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Grab Go Public in $40bn SPAC Deal; Univision Merge with Grupo Televisa

In today’s ExchangeWire news digest: Singapore “super app” Grab go public in the US via a record-breaking SPAC deal; media firms Univision and Grupo Televisa merge to build the US’s largest Spanish-language player; and the Biden administration add 7 Chinese supercomputer developers to the US’s blacklist.

 

Grab go public in largest ever SPAC deal

Singapore-based start-up Grab will go public via a special purpose acquisition company (SPAC). The “super app”, which is yet to turn a profit, will raise USD $4.5bn (£3.3bn) in cash ahead of the merger, which is set to value the company’s shares at almost USD $40bn (£29bn). The largest of its kind, the deal will see Grab become the most valuable Southeast Asian company to trade in the US.

Founded in 2012 as a ride-hailing service, Grab have rapidly evolved into a so-called “super-app”, providing a range of services from food delivery, to ecommerce logistics, to digital payments. The SoftBank-backed platform will merge with a SPAC vehicle launched by venture capital firm Altimeter, which is already listed on the New York Stock Exchange.

Chief executive and co-founder of Grab Anthony Tan described the deal as a “proud moment” for the company’s home region, adding that the move has brought global attention to the company and Southeast Asia’s thriving tech scene alike. Tan revealed that Grab had mulled pursuing a traditional IPO, but concluded that a SPAC merger would be preferable, particularly as it will enable them to snag more long-term investors.

Whilst some bankers and other industry figures are wary that market saturation and increasing regulatory attention could spell the demise of the SPAC merger, things are looking good for Grab. The deal has already drawn the backing of a number of high-profile investors, including BlackRock, Fidelity, Abu Dhabi-based Mubadala, and Singaporean firm Temasek.

 

Univision and Grupo Televisa merge in USD $4.8bn deal

Univision have merged with company stakeholder Grupo Televisa in a USD $4.8bn (£3.5bn) deal. The move will see the launch Televisa-Univision, a unified offering that the two firms say will become the biggest player in the Spanish-language media space.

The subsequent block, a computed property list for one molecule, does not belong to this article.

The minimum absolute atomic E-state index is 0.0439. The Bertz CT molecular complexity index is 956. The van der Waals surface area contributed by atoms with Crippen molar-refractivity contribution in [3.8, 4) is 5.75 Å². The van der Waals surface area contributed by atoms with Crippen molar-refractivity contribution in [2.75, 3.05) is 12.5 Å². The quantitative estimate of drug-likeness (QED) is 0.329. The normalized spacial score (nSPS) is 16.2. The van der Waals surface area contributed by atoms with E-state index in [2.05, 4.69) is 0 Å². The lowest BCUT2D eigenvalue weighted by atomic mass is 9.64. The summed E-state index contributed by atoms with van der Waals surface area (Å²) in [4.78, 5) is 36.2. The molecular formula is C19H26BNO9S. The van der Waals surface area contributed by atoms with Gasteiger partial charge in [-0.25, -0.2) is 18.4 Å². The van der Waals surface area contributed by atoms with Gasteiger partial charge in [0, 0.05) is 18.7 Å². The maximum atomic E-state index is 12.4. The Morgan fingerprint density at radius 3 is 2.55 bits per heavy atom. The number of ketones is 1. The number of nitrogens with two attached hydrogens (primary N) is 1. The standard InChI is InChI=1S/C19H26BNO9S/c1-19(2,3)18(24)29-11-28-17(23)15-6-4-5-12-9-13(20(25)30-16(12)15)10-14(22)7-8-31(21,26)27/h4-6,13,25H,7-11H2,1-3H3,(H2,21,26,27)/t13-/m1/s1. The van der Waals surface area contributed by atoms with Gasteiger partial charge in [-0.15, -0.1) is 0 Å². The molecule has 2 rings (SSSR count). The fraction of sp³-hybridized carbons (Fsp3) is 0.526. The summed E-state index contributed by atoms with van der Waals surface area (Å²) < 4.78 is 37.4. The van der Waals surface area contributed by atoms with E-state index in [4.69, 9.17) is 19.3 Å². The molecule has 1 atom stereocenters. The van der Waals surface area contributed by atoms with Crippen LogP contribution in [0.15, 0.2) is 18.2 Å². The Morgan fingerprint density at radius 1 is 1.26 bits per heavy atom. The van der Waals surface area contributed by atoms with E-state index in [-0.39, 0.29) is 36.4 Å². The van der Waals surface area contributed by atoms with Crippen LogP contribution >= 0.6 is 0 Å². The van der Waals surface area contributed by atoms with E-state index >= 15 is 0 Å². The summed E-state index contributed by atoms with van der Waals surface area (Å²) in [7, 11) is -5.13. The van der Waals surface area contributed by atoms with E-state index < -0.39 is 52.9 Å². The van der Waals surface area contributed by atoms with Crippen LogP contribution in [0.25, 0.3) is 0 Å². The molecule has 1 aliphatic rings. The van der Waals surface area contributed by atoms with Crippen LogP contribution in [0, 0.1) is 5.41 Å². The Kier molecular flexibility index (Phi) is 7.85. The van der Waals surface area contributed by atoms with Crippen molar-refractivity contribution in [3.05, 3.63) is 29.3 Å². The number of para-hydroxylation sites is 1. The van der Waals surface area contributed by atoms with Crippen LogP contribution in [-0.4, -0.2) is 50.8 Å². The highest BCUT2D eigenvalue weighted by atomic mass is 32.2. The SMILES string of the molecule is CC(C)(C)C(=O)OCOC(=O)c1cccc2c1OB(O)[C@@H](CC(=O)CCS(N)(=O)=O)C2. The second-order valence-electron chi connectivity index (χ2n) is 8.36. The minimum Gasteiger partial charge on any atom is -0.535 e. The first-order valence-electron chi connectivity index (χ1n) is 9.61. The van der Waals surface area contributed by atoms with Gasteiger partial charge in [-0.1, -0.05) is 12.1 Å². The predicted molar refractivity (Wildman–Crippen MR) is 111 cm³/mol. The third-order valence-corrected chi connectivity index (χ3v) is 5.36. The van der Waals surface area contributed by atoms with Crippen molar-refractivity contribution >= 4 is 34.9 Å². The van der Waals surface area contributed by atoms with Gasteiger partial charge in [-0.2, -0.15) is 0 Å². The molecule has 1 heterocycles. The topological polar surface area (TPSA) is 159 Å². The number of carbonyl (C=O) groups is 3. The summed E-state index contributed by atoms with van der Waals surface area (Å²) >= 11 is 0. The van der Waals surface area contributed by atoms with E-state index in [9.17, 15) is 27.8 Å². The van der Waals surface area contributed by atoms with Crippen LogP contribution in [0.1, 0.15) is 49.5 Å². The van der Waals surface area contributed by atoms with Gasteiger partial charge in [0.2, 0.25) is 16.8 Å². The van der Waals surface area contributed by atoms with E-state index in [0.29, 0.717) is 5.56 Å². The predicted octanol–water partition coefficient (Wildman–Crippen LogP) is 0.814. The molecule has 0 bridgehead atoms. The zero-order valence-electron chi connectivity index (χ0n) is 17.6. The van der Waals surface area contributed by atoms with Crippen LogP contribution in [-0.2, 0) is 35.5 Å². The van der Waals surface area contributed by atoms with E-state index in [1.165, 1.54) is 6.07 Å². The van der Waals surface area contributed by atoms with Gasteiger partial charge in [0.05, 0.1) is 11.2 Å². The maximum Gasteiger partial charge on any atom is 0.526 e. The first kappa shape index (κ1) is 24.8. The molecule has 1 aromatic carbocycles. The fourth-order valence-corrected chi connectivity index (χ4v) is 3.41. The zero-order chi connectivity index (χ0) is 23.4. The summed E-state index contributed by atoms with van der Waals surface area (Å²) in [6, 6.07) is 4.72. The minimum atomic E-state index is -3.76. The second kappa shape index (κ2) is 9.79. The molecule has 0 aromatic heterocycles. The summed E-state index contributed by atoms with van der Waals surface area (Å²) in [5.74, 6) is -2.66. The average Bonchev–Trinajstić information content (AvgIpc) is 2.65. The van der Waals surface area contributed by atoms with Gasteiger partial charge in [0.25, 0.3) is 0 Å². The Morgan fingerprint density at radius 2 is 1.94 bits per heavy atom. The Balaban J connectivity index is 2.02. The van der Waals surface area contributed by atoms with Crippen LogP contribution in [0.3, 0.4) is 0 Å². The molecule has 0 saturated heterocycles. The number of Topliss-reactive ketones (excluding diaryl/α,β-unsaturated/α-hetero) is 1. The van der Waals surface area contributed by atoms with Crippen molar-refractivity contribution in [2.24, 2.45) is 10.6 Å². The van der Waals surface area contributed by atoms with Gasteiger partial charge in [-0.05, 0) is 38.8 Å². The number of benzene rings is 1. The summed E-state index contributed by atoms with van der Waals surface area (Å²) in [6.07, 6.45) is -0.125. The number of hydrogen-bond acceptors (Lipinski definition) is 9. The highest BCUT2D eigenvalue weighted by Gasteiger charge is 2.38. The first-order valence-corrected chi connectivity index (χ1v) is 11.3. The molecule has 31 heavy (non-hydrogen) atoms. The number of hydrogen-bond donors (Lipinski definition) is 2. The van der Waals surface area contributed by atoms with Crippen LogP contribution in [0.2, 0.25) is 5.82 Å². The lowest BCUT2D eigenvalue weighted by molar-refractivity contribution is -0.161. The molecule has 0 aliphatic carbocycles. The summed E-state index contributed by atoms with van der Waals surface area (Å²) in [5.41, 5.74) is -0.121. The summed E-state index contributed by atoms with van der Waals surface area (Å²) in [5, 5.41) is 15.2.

Grupo Televisa will hold the largest stake in the new entity (45%), and it’s understood that SoftBank Latin America Fund, Google, and The Raine Group will provide additional investment. Whilst rumours of a merger between Univision and close rival Telemundo surfaced just a few weeks ago, the two are set to remain fierce competitors for now.

Univision, which was taken over by ex-Viacom CFO Wade Davis last year, has long been one of the US’s most well-established Hispanic media providers. To date, the company owns the Univision and UniMás broadcast networks, 9 Spanish-language cable networks, 61 TV channels and 58 radio stations across the US and Puerto Rico. Grupo Televisa is the biggest media player in their native Mexico, the world’s largest Spanish-speaking market, and produced 86,000 hours of content across all categories and genres last year.

 

US bars 7 Chinese “supercomputer groups”

The US government have added 7 Chinese entities whom they accuse of building “supercomputers” for military purposes to their federal blacklist. The action, carried out last Thursday (8th April), means it is now illegal for American firms to export technology to the affected groups without proper authorisation.

Those barred – 4 arms of China’s National Computing Centre and 3 private companies – are reportedly amongst the leading figures in China’s efforts to develop supercomputers and become chip self-sufficient. According to the US commerce department, the firms are complicit in building advanced technology for Chinese “military actors”, and in enabling the production of weapons of mass destruction. Gina Raimondo, commerce secretary, said that the government would use “the full extent of its authorities to prevent China from leveraging US technologies to support these destabilising military modernisation efforts.”

The move marks a continuation of the tense relationship between the US and China, which reached boiling point last year when then-president Trump banned several China-based tech firms from the country’s cyberspace for allegedly violating national security. Whilst the Biden administration are expected to operate with greater tact, this decision shows that they are no less concerned about China’s tech and military ambitions.